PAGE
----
Light III

He could feel drizzle patting his face.

To the best of his ability, he stood up. Anew, darkness enveloped him.

He pondered about what he had just experienced, which was patently a dreadful nightmare. Yet everything was so real, that he couldn’t persuade himself not to recall that dream.

In a moment, he caught sight of something in the distance, something that was gigantic enough to be seen. It was hard for him to put down the desire to approach it. He started padding, but he sensed something preternatural. As if he was walking through a long narrow corridor, in which there was solely enormously faint light.

When he finally reached the thing, he was astonished to find that he was facing a boundless wall which was clearly insurmountable. Scarcely had he had time to figure out what was happening when he was sucked into an exceedingly strong whirlpool, losing his consciousness.

He was astounded again when he opened his eyes.

In his sight there turned seasons. He could see fresh green seedlings protruding, carefree swallows singing and dancing freely in spring, and the brilliant sun creeping up gradually, tiny trees slowly growing to a huge proportion during summer, and with autumn coming the golden foliage fell, embellishing the azure blue sky, and before long clean white snowflakes began to appear, which indicated that winter had reigned the ground. It was quite amazed that he was able to recognize the various colors in no time, as well as the weathers he used to feel and the planets passing over head. What he once could only heard of was just in front of him, like an ancient but exquisite picture scroll opening before his face by degrees. Wherever his vision went, the superb landscapes appealed to him.

He was immersing himself in this fabulous world when in an instant, as if a heavy gate was opened, recollections flooded his brain.

He attempted to cast his mind back, and something mysterious occurred.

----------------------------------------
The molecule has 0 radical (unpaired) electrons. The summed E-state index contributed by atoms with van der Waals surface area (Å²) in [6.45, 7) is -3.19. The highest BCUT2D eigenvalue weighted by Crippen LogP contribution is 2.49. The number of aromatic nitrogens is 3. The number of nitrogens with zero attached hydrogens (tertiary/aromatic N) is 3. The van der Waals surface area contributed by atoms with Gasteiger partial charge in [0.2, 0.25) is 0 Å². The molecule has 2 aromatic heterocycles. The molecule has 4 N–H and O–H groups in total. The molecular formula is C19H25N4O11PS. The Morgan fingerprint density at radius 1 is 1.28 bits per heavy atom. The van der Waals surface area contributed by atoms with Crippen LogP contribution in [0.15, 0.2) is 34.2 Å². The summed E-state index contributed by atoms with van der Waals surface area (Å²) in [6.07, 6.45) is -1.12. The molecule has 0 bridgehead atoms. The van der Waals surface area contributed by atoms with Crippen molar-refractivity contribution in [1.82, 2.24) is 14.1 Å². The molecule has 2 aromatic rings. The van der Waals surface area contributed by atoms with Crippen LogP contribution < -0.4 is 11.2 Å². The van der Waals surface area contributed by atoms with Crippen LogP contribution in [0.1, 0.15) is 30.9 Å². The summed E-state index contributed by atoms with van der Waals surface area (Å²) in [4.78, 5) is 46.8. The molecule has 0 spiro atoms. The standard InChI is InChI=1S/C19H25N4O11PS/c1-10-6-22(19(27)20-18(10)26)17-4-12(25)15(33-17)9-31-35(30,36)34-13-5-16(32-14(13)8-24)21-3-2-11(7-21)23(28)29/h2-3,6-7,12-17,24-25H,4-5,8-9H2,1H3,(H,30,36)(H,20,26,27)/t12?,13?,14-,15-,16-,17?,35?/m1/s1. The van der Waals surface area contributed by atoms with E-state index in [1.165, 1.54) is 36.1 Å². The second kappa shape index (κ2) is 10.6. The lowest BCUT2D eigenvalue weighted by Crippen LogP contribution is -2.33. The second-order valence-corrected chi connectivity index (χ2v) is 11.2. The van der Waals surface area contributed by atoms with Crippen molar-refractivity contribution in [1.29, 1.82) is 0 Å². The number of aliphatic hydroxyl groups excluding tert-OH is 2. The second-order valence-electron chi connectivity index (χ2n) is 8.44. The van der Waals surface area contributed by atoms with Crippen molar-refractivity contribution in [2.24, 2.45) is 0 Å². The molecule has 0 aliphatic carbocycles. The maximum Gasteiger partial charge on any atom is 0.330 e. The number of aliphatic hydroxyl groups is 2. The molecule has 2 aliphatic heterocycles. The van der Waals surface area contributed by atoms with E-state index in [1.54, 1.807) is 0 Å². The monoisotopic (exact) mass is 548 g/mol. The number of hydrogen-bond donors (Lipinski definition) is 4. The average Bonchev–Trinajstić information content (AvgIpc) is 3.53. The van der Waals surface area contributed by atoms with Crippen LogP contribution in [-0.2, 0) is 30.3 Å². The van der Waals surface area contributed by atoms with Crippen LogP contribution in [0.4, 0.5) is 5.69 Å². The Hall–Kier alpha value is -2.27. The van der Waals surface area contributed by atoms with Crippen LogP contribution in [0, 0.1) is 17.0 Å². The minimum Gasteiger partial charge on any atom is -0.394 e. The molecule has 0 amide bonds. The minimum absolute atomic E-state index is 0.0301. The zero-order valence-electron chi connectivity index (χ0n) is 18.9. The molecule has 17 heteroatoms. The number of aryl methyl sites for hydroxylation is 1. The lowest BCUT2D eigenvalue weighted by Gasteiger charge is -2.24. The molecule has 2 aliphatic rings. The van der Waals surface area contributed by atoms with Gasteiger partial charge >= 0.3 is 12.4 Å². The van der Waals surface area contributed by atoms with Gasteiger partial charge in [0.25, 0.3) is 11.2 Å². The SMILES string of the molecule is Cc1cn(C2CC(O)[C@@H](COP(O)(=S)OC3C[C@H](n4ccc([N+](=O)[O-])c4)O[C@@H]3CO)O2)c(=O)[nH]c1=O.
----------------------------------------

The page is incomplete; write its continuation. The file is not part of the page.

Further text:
He could see his father holding him in his arms, while his mother cradled his brother, staring at two little lives, humming a familiar song he had heard for many times. He could see he and his brother climbing up and down at home, and his brother frequently lending him a hand without which he might have fallen off the table that was still higher than him. He could see the family outing, during which his relatives did not get weary of guiding him, telling him what was going on around, such as fragrant flowers dancing with colorful butterflies. So joyful was he at that time that as he thought, in his heart a knot was untied, and the ice melted.

Never had he realized that so many fantastic memories had been missing since his third birthday, for which he would have lived delightedly, appreciating the love and hope on earth, summoning up the courage and confidence, to strive for an entirely different life.

But it was said there was no sense crying over every mistake, for what had been done was unchangeable. He smiled, blandly, as he floated in the air, higher and higher.

Looking down, he saw himself, just lying, peacefully, on the snow-covered ground.


“There lies a wall, up to the heaven, down to the hell, left to infinity, right to where you cannot see.”

“This wall is called death.”

“Only when a person is confronted with this wall will he look back upon his entire life.”